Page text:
The AAVSO has been awarded a new grant from the National Science Foundation. This one is for 3 years and ~$660,000. As with Citizen Sky, it is from their Informal Science Education program. It is titled "Two Eyes, 3D: Studying Stereoscopic Representations in Informal Settings". Aaron Price is the PI with Co-PIs from Tufts University (Dr. Holly Taylor), the Adler Planetarium (Dr. Mark SubbaRao) and the University of California at Berkeley (Dr. Hee-Sun Lee) with Senior Personnel from the Boston Museum of Science (Marta Biarnes) and Rockman, et Al. (Jennifer Borland).
The grant will fund two studies. The first will involve children interacting with a stereoscopic kiosk at the Boston Museum of Science. The second will involve adults watching stereoscopic movies at the Adler Planetarium. Both will involved setting up variable star content on the museum floors.
What's in it for the AAVSO? Approximately $476,000 of the grant will be directed to the AAVSO over the next 3 years. Some of this is for specific equipment, but the vast majority is for staff time and associated costs. So this is a substantial addition to the budget at a time when the economic climate is tight. Also, we will be producing two high-definition, stereoscopic short films about variable stars. These films will be shown at the Adler Planetarium for over a year to an estimated audience of over 100,000. So this should help spread the word and educate people about variable stars. The films will also be freely available to other planetariums and online in 2D and stereoscopic versions under a Creative Commons license, so anyone can use them (Spanish and other language versions will also be available).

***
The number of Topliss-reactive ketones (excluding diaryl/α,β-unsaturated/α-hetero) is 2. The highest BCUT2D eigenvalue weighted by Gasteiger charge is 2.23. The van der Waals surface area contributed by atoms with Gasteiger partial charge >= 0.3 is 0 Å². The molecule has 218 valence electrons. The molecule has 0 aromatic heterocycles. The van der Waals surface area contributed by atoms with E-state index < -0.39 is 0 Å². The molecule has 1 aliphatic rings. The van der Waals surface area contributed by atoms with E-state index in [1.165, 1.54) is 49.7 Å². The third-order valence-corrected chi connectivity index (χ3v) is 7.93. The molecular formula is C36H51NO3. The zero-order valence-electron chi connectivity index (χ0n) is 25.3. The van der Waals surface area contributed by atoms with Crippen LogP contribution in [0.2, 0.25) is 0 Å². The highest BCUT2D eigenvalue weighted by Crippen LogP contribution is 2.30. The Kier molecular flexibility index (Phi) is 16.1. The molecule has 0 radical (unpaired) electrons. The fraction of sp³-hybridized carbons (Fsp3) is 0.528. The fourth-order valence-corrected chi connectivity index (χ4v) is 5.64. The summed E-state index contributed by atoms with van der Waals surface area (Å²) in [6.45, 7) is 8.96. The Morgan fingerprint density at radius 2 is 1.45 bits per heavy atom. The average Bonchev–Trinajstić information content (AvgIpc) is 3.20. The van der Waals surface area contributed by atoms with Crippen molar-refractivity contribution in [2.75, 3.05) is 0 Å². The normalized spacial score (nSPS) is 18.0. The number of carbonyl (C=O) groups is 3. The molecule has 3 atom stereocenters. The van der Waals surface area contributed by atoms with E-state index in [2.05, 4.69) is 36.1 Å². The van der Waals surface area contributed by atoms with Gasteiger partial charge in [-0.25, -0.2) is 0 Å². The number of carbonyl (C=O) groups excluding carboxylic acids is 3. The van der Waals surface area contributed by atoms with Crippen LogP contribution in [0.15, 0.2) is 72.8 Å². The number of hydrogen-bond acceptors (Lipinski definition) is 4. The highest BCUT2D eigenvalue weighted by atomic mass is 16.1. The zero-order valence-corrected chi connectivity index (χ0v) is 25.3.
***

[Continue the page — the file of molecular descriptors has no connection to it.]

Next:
If you are interested in the details, you can read a blog Aaron will keep a blog during the entire project here:
He will also present results at various AAVSO meetings over the years.
The National Science Foundation has been a big supporter of the AAVSO over the years. This particular solicitation had almost 400 proposals submitted with about 15% receiving funding. Last year Matt Templeton got an award to study Mira stars and the year before that I got the Citizen Sky award (and we still have more pending). In the 1990's, Janet and John Percy received funding for Hands On Astrophysics (recently retooled as Variable Star Astronomy). And the new AAVSO centennial book details how critical support from the NSF was in the 1950's when we had to leave the offices at Harvard College Observatory. Two grants from them kept us operating and also provided a community endorsement of the organization during an uncertain time. We are very grateful for their support over the last 60+ years!